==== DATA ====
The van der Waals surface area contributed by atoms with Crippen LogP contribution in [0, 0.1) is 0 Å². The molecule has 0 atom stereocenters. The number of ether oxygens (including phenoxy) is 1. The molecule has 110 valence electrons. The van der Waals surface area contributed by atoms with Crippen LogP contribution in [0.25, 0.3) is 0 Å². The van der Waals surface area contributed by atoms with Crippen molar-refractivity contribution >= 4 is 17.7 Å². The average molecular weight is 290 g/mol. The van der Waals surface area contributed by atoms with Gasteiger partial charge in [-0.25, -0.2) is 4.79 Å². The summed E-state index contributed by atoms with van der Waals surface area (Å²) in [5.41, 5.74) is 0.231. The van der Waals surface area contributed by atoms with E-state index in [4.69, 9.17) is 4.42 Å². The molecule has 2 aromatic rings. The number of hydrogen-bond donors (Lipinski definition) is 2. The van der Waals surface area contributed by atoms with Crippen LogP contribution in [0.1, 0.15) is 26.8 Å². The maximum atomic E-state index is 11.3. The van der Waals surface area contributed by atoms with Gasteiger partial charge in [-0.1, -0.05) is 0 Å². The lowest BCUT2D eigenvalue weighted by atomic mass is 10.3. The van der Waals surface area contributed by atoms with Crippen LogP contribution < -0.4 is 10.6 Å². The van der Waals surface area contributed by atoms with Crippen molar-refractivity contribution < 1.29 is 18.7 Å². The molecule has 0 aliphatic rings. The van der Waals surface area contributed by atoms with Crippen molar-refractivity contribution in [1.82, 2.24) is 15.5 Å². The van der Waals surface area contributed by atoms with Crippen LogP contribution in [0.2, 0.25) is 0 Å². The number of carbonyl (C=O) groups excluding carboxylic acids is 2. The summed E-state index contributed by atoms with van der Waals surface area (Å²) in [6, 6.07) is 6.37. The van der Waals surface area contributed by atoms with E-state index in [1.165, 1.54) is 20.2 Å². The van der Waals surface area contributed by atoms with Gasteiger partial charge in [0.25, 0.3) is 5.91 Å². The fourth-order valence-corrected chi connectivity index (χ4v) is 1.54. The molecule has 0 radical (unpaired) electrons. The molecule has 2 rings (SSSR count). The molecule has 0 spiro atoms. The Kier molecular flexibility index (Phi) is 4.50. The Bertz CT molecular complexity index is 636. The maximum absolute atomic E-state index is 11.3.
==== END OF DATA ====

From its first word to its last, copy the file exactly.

The van der Waals surface area contributed by atoms with Crippen LogP contribution in [0, 0.1) is 0 Å². The molecule has 0 atom stereocenters. The number of ether oxygens (including phenoxy) is 1. The molecule has 110 valence electrons. The van der Waals surface area contributed by atoms with Crippen LogP contribution in [0.25, 0.3) is 0 Å². The van der Waals surface area contributed by atoms with Crippen molar-refractivity contribution >= 4 is 17.7 Å². The average molecular weight is 290 g/mol. The van der Waals surface area contributed by atoms with Gasteiger partial charge in [-0.25, -0.2) is 4.79 Å². The summed E-state index contributed by atoms with van der Waals surface area (Å²) in [5.41, 5.74) is 0.231. The van der Waals surface area contributed by atoms with E-state index in [4.69, 9.17) is 4.42 Å². The molecule has 2 aromatic rings. The number of hydrogen-bond donors (Lipinski definition) is 2. The van der Waals surface area contributed by atoms with Crippen LogP contribution in [0.1, 0.15) is 26.8 Å². The maximum atomic E-state index is 11.3. The van der Waals surface area contributed by atoms with Gasteiger partial charge in [-0.1, -0.05) is 0 Å². The lowest BCUT2D eigenvalue weighted by atomic mass is 10.3. The van der Waals surface area contributed by atoms with Crippen LogP contribution < -0.4 is 10.6 Å². The van der Waals surface area contributed by atoms with Crippen molar-refractivity contribution < 1.29 is 18.7 Å². The molecule has 0 aliphatic rings. The van der Waals surface area contributed by atoms with Crippen molar-refractivity contribution in [1.82, 2.24) is 15.5 Å². The van der Waals surface area contributed by atoms with Crippen LogP contribution in [0.2, 0.25) is 0 Å². The number of carbonyl (C=O) groups excluding carboxylic acids is 2. The summed E-state index contributed by atoms with van der Waals surface area (Å²) in [6, 6.07) is 6.37. The van der Waals surface area contributed by atoms with E-state index in [1.165, 1.54) is 20.2 Å². The van der Waals surface area contributed by atoms with Gasteiger partial charge in [0.25, 0.3) is 5.91 Å². The fourth-order valence-corrected chi connectivity index (χ4v) is 1.54. The molecule has 0 radical (unpaired) electrons. The molecule has 2 rings (SSSR count). The molecule has 0 spiro atoms. The Kier molecular flexibility index (Phi) is 4.50. The Bertz CT molecular complexity index is 636. The maximum absolute atomic E-state index is 11.3.